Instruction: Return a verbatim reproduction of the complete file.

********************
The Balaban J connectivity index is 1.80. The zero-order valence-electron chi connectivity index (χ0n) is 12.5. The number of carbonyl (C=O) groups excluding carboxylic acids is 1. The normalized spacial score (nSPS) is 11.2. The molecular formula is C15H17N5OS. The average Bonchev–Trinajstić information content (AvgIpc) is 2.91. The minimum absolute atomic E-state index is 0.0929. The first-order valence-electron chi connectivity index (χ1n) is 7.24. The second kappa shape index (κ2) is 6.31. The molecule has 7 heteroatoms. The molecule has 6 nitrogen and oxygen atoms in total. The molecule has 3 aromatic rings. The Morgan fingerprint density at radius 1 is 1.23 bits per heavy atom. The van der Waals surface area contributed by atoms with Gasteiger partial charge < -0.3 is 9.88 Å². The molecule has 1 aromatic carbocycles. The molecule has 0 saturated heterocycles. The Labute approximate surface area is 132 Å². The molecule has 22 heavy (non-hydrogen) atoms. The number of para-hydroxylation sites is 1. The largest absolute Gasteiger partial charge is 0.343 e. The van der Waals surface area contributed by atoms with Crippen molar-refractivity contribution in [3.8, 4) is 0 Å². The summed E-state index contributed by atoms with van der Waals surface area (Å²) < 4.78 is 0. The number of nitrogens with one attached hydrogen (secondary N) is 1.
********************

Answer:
The Balaban J connectivity index is 1.80. The zero-order valence-electron chi connectivity index (χ0n) is 12.5. The number of carbonyl (C=O) groups excluding carboxylic acids is 1. The normalized spacial score (nSPS) is 11.2. The molecular formula is C15H17N5OS. The average Bonchev–Trinajstić information content (AvgIpc) is 2.91. The minimum absolute atomic E-state index is 0.0929. The first-order valence-electron chi connectivity index (χ1n) is 7.24. The second kappa shape index (κ2) is 6.31. The molecule has 7 heteroatoms. The molecule has 6 nitrogen and oxygen atoms in total. The molecule has 3 aromatic rings. The Morgan fingerprint density at radius 1 is 1.23 bits per heavy atom. The van der Waals surface area contributed by atoms with Gasteiger partial charge < -0.3 is 9.88 Å². The molecule has 1 aromatic carbocycles. The molecule has 0 saturated heterocycles. The Labute approximate surface area is 132 Å². The molecule has 22 heavy (non-hydrogen) atoms. The number of para-hydroxylation sites is 1. The largest absolute Gasteiger partial charge is 0.343 e. The van der Waals surface area contributed by atoms with Crippen molar-refractivity contribution in [3.8, 4) is 0 Å². The summed E-state index contributed by atoms with van der Waals surface area (Å²) < 4.78 is 0. The number of nitrogens with one attached hydrogen (secondary N) is 1.